Stepping in front of the camera is often intimidating. It doesn’t need to be. It becomes easier if you practice these simple tips.
- Stand slightly angled to the camera. This invites the viewer to look beyond you and makes your gestures and references to what’s going on seem more natural.
- Focus on what you are doing and saying. Enunciate precisely and tune everything else out.
- Get to the point. Tell what is new first. Many reporters set the scene often repeating what the anchor just said. Putting the news first makes the live shot more compelling and concise.
- Tell the viewers why and how. Avoid truisms. Tell viewers what they don’t know or what isn’t clearly obvious. Don’t forget “so what” or “who cares”.
- Provide some background and guide viewers to what will happen next.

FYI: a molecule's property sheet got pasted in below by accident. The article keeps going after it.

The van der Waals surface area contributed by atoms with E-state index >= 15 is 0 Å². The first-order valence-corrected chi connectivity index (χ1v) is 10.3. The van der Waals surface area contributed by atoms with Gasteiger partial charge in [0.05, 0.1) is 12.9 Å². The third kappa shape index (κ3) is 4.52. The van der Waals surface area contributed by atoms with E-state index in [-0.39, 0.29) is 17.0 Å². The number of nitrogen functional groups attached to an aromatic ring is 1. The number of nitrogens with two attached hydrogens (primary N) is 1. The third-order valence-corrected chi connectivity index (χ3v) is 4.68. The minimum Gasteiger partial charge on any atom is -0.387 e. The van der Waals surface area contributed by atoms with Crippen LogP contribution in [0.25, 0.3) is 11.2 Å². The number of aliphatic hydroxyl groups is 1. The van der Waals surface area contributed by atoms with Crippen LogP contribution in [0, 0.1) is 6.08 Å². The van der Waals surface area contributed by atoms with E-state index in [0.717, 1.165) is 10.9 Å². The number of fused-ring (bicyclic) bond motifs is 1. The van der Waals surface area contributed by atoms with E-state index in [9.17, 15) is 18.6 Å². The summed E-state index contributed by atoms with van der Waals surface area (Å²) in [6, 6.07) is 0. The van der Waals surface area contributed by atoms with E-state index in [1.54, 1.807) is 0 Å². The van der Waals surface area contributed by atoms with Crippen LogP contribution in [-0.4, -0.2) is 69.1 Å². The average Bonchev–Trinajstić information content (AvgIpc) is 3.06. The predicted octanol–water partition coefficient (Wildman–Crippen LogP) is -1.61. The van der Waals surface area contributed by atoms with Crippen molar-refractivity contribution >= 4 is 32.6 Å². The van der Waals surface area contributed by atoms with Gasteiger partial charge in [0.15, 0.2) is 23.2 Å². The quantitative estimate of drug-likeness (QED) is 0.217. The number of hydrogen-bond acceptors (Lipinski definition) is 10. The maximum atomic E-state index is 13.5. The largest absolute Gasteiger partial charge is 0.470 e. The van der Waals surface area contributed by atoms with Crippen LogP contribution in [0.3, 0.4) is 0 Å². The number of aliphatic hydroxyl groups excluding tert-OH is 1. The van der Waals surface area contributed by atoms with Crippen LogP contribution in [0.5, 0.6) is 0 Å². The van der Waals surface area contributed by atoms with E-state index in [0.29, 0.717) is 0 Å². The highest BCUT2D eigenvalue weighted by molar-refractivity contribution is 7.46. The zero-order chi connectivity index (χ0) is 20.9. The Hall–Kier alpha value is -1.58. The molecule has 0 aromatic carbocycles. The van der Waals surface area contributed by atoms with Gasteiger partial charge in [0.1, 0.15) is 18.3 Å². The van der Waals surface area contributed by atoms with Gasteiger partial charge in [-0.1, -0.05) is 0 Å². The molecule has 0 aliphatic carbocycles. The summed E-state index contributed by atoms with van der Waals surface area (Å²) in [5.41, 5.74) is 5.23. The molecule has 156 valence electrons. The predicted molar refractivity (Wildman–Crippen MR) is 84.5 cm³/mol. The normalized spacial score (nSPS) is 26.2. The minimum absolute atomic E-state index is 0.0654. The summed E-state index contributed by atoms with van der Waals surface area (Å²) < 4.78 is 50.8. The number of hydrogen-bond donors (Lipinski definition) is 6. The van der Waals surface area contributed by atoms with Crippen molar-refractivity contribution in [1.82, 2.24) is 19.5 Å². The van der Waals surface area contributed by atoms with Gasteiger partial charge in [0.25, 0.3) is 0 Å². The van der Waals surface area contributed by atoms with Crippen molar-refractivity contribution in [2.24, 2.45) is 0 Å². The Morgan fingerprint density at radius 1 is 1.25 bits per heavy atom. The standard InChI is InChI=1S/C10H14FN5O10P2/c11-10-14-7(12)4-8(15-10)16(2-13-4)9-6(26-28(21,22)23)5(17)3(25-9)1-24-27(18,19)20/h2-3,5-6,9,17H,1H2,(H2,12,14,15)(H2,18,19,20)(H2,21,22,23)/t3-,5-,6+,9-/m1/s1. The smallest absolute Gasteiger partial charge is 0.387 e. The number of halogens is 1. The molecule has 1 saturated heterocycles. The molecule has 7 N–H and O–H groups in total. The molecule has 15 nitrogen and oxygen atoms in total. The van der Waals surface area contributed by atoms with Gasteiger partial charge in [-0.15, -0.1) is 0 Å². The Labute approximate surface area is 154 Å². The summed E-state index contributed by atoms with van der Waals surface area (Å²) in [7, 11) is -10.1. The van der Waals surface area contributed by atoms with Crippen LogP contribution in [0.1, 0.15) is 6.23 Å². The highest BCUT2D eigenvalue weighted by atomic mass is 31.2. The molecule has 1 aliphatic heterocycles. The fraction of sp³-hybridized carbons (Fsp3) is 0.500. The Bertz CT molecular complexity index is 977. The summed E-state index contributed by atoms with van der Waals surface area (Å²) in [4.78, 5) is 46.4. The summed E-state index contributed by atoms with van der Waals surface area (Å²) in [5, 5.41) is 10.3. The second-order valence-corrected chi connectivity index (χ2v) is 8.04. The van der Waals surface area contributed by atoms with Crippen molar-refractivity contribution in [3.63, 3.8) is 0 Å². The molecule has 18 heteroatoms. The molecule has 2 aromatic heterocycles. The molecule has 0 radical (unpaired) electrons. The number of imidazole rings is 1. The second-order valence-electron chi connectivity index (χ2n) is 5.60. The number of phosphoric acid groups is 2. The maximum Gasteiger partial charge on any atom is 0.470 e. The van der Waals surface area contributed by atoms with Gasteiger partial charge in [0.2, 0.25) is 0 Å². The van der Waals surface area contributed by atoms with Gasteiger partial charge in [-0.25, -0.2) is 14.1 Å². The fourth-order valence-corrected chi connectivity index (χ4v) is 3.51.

- Refer to notes if necessary but avoid reading them. Use your thumb to mark key outline points. Make sure you have a beginning, middle and end.
- If the anchor said it, don’t repeat or confirm it.
- Pace yourself. Don’t race in trying to convey urgency. Listen to people intently.
- Move with purpose. Don’t “walk to nowhere.” Think of this as your moment to explain, show or teach.
- Use a lav when possible. You don’t need to shout. The mic will pick up your voice fine in most situations.
- Conclude by saying your location, name and station. Avoid “now back to you in the studio” tags.
- Hold your gaze on the camera a few seconds after you think the live shot is finished. The anchor may come back with a question.
- Refrain from scratching any part of your body.
- If you stumble, keep going.
- Wrap your shot and push the story forward.